Finding the risks isn’t something anyone has to do alone either. Broadly speaking, the UNGPs and the European Parliament’s recommendations agree that due diligence should be built through transparency and stakeholder engagement, making it possible for others to alert companies to potential problems in their value chains. “To find out where the most severe and salient risks are, and how to address them, you [should] have proactive engagement with rights holders – including human rights defenders, workers and unions – to get their feedback, not just as an add-on, but really as something that co-shapes and forms the whole due diligence strategy,” says Blankenbach. It’s not about surveilling eyes as much as open ears.

But businesses tend to think a little differently about exposing themselves to outside scrutiny and influence. Almost half (45%) of those assessed by KTC fail to disclose even their first-tier suppliers. Only 15% include workers – the people with the best knowledge of how operations impact lives – in their due diligence processes. Instead, companies prefer to rely on third-party social audits of their firsttier suppliers. Ducu’s a social and ethical auditor himself, but even he doesn’t believe that approach is sufficient. Too often, compliance audits devolve into box-ticking competitions. Particularly in sectors like textiles, agriculture and technology, Ducu feels a closer look at supply chains is almost guaranteed to reveal problems with where and how products are sourced. Once those problems are clearly visible, they’re a lot harder to ignore. Facing up to them is bound to add significant costs for the multinational corporations that have benefited most from cheap globalisation.

The Parliament’s recommendations called on the Commission to mandate just that sort of close look for the largest and most high risk of EU-based and operating companies. The Commission took a long time to respond. Inevitably, any cost increases would be passed on to European consumers. Even before war broke out on the bloc’s borders, they were feeling the pinch. In the delay-strewn year between the Parliament’s recommendations and the Commission’s proposed directive, Ducu wondered whether the two institutions were trying to understand quite what another inflationary move would mean.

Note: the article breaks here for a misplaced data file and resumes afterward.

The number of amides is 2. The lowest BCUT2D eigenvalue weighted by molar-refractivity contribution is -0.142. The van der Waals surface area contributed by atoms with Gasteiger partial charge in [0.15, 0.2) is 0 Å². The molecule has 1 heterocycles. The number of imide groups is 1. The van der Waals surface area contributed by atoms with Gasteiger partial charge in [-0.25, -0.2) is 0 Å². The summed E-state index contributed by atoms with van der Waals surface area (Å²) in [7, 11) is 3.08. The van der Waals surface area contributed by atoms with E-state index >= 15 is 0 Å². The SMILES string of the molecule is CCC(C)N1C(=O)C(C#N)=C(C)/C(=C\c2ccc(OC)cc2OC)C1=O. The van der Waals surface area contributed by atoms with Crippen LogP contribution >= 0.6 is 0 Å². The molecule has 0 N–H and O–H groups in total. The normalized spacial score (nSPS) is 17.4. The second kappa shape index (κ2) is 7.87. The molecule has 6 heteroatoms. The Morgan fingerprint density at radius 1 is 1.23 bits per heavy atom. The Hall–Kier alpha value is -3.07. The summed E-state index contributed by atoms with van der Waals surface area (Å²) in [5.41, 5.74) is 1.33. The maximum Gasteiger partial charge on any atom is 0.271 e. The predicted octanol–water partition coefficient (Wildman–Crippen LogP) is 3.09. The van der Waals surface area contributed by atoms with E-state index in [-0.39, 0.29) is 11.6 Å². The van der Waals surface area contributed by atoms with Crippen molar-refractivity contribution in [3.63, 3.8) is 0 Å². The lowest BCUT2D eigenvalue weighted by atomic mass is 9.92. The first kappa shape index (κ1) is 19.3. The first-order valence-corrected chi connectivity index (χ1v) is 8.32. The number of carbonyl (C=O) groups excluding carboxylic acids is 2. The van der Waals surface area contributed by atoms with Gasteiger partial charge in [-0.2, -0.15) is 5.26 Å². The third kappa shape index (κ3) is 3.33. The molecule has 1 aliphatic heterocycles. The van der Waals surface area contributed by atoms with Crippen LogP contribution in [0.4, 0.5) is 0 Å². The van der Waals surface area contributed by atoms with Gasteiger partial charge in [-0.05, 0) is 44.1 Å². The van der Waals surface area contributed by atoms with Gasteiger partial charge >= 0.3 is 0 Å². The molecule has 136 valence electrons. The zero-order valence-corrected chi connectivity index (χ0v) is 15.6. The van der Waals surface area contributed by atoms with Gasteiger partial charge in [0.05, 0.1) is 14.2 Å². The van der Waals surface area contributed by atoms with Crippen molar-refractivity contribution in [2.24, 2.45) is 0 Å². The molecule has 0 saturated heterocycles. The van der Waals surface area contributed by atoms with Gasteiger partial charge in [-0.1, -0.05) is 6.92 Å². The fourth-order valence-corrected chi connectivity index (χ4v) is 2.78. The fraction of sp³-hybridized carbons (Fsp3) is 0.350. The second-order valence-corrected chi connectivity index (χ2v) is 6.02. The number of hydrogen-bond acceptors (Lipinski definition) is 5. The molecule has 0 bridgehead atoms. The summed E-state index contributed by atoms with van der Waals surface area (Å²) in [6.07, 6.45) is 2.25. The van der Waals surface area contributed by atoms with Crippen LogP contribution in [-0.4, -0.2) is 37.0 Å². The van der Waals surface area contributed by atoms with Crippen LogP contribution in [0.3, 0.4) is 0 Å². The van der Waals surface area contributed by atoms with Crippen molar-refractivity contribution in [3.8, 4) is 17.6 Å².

“They’ve stopped at the top of the hill,” he said at the time, “and nobody wants to push the snowball down the slope. They’ve seen at the bottom there are houses, there are people”.

A compromise directive

Unsurprisingly, then, the EU Commission’s draft directive, which was eventually announced on 23 February 2022, is what Blankenbach calls a “compromise”. Ducu argues it represents a completely different philosophy. “The Parliament’s document is more like one written by NGOs, while the Commission’s is much more like what the business sector would write.”

“The UNGP concept is you go where the risks are, be it tier one or tier 12, and do something meaningful about them.”

Johannes Blankenbach

In practice, that approach may make some form of mandatory due diligence easier to implement. Rather than centring on transparency, traceability and stakeholder engagement, the Commission’s draft directive is structured around something businesses already know well: contracts. In essence, it proposes that EU-based and operating companies use them to ‘cascade’ their due diligence and human rights obligations all the way through the value chain. It’s not quite revolutionary – and is likely to increase the reliance on third-party audits – but it won’t cause an avalanche in the other direction. As Ducu puts it, “you can work with this document”.

The concern for NGOs is that tomorrow’s contractual cascades might not be too different from today’s UNGP virtue-signalling. “Right now, companies are already doing contractual requirements and audits,” says Rosie Monaghan, researcher and representative for KTC, “but that doesn’t help when they’re not doing anything about the fact that their own planning, pricing and forecasting practices end up creating bad working conditions in their supply chains.”